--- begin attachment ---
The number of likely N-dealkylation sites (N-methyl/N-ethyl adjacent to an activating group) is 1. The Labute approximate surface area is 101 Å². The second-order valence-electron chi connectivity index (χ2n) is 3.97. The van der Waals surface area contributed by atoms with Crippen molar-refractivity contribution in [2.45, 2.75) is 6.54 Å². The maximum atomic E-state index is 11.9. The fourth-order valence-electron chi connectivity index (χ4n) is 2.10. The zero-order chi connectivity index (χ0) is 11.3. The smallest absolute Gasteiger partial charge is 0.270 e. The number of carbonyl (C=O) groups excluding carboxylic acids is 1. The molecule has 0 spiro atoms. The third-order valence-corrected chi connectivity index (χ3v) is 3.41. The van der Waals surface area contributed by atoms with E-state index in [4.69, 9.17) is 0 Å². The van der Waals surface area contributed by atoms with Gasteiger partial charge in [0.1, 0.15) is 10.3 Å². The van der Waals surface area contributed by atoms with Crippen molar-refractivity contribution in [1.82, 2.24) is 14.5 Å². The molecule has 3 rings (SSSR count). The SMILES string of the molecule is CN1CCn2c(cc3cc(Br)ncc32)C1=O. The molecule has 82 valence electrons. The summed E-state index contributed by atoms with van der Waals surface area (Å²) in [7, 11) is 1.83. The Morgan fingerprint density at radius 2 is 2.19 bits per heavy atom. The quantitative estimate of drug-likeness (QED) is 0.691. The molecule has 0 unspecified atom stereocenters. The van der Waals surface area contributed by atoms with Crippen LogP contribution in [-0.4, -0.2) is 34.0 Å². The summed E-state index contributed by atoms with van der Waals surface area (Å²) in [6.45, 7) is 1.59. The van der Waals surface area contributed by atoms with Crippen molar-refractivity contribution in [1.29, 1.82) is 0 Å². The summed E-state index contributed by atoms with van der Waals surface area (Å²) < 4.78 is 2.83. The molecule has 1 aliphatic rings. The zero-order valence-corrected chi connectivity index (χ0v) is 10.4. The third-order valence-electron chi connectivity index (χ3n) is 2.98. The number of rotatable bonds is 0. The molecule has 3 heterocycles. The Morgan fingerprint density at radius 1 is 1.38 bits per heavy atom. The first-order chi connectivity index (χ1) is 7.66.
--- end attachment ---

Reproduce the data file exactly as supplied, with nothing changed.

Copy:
The number of likely N-dealkylation sites (N-methyl/N-ethyl adjacent to an activating group) is 1. The Labute approximate surface area is 101 Å². The second-order valence-electron chi connectivity index (χ2n) is 3.97. The van der Waals surface area contributed by atoms with Crippen molar-refractivity contribution in [2.45, 2.75) is 6.54 Å². The maximum atomic E-state index is 11.9. The fourth-order valence-electron chi connectivity index (χ4n) is 2.10. The zero-order chi connectivity index (χ0) is 11.3. The smallest absolute Gasteiger partial charge is 0.270 e. The number of carbonyl (C=O) groups excluding carboxylic acids is 1. The molecule has 0 spiro atoms. The third-order valence-corrected chi connectivity index (χ3v) is 3.41. The van der Waals surface area contributed by atoms with E-state index in [4.69, 9.17) is 0 Å². The van der Waals surface area contributed by atoms with Gasteiger partial charge in [0.1, 0.15) is 10.3 Å². The van der Waals surface area contributed by atoms with Crippen molar-refractivity contribution in [1.82, 2.24) is 14.5 Å². The molecule has 3 rings (SSSR count). The SMILES string of the molecule is CN1CCn2c(cc3cc(Br)ncc32)C1=O. The molecule has 82 valence electrons. The summed E-state index contributed by atoms with van der Waals surface area (Å²) in [7, 11) is 1.83. The Morgan fingerprint density at radius 2 is 2.19 bits per heavy atom. The quantitative estimate of drug-likeness (QED) is 0.691. The molecule has 0 unspecified atom stereocenters. The van der Waals surface area contributed by atoms with Crippen LogP contribution in [-0.4, -0.2) is 34.0 Å². The summed E-state index contributed by atoms with van der Waals surface area (Å²) in [6.45, 7) is 1.59. The van der Waals surface area contributed by atoms with Crippen molar-refractivity contribution in [1.29, 1.82) is 0 Å². The summed E-state index contributed by atoms with van der Waals surface area (Å²) < 4.78 is 2.83. The molecule has 1 aliphatic rings. The zero-order valence-corrected chi connectivity index (χ0v) is 10.4. The third-order valence-electron chi connectivity index (χ3n) is 2.98. The number of rotatable bonds is 0. The molecule has 3 heterocycles. The Morgan fingerprint density at radius 1 is 1.38 bits per heavy atom. The first-order chi connectivity index (χ1) is 7.66.